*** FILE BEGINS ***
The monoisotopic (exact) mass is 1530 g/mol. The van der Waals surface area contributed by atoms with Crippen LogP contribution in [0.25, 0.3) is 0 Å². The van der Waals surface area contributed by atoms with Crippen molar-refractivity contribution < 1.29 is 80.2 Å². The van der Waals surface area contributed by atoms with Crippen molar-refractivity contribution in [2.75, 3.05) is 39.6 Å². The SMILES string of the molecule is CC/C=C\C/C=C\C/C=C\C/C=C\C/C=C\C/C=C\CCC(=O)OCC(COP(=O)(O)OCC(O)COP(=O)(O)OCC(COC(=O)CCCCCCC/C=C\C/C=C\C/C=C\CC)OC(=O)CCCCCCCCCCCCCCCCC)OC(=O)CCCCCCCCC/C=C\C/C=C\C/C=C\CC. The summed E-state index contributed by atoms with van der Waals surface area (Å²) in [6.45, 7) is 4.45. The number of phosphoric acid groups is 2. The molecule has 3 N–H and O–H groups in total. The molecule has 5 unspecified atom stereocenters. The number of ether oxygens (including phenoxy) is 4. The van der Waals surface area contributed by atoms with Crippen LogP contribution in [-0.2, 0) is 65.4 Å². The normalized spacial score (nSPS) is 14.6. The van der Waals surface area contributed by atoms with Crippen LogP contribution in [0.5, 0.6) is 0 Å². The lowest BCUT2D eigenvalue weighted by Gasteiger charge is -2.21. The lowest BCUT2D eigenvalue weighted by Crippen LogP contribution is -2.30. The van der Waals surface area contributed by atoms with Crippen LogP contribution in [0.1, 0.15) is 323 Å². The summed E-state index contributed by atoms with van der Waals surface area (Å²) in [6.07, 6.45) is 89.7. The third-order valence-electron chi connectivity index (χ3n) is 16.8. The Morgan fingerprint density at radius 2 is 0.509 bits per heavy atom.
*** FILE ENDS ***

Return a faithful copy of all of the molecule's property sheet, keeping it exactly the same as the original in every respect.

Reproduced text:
The monoisotopic (exact) mass is 1530 g/mol. The van der Waals surface area contributed by atoms with Crippen LogP contribution in [0.25, 0.3) is 0 Å². The van der Waals surface area contributed by atoms with Crippen molar-refractivity contribution < 1.29 is 80.2 Å². The van der Waals surface area contributed by atoms with Crippen molar-refractivity contribution in [2.75, 3.05) is 39.6 Å². The SMILES string of the molecule is CC/C=C\C/C=C\C/C=C\C/C=C\C/C=C\C/C=C\CCC(=O)OCC(COP(=O)(O)OCC(O)COP(=O)(O)OCC(COC(=O)CCCCCCC/C=C\C/C=C\C/C=C\CC)OC(=O)CCCCCCCCCCCCCCCCC)OC(=O)CCCCCCCCC/C=C\C/C=C\C/C=C\CC. The summed E-state index contributed by atoms with van der Waals surface area (Å²) in [6.45, 7) is 4.45. The number of phosphoric acid groups is 2. The molecule has 3 N–H and O–H groups in total. The molecule has 5 unspecified atom stereocenters. The number of ether oxygens (including phenoxy) is 4. The van der Waals surface area contributed by atoms with Crippen LogP contribution in [-0.2, 0) is 65.4 Å². The normalized spacial score (nSPS) is 14.6. The van der Waals surface area contributed by atoms with Crippen LogP contribution in [0.5, 0.6) is 0 Å². The lowest BCUT2D eigenvalue weighted by Gasteiger charge is -2.21. The lowest BCUT2D eigenvalue weighted by Crippen LogP contribution is -2.30. The van der Waals surface area contributed by atoms with Crippen LogP contribution in [0.1, 0.15) is 323 Å². The summed E-state index contributed by atoms with van der Waals surface area (Å²) in [6.07, 6.45) is 89.7. The third-order valence-electron chi connectivity index (χ3n) is 16.8. The Morgan fingerprint density at radius 2 is 0.509 bits per heavy atom.